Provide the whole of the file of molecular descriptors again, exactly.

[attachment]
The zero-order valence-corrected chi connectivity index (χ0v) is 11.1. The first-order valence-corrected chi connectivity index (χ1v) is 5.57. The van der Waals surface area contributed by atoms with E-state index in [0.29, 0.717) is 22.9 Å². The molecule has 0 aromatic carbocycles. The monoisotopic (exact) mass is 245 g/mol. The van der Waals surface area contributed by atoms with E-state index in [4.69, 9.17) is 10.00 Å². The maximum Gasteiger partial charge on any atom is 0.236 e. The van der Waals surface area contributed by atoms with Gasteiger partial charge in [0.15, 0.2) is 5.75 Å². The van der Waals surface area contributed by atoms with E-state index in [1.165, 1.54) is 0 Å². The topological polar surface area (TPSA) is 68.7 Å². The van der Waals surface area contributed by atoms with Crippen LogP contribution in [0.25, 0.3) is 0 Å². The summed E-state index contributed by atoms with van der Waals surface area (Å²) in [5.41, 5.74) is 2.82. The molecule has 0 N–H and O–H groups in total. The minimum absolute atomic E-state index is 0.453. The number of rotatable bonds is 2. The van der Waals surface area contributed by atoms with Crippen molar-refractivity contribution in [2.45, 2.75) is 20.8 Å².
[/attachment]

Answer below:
The zero-order valence-corrected chi connectivity index (χ0v) is 11.1. The first-order valence-corrected chi connectivity index (χ1v) is 5.57. The van der Waals surface area contributed by atoms with E-state index in [0.29, 0.717) is 22.9 Å². The molecule has 0 aromatic carbocycles. The monoisotopic (exact) mass is 245 g/mol. The van der Waals surface area contributed by atoms with E-state index in [4.69, 9.17) is 10.00 Å². The maximum Gasteiger partial charge on any atom is 0.236 e. The van der Waals surface area contributed by atoms with Gasteiger partial charge in [0.15, 0.2) is 5.75 Å². The van der Waals surface area contributed by atoms with E-state index in [1.165, 1.54) is 0 Å². The topological polar surface area (TPSA) is 68.7 Å². The van der Waals surface area contributed by atoms with Crippen LogP contribution in [0.25, 0.3) is 0 Å². The summed E-state index contributed by atoms with van der Waals surface area (Å²) in [5.41, 5.74) is 2.82. The molecule has 0 N–H and O–H groups in total. The minimum absolute atomic E-state index is 0.453. The number of rotatable bonds is 2. The van der Waals surface area contributed by atoms with Crippen molar-refractivity contribution in [2.45, 2.75) is 20.8 Å².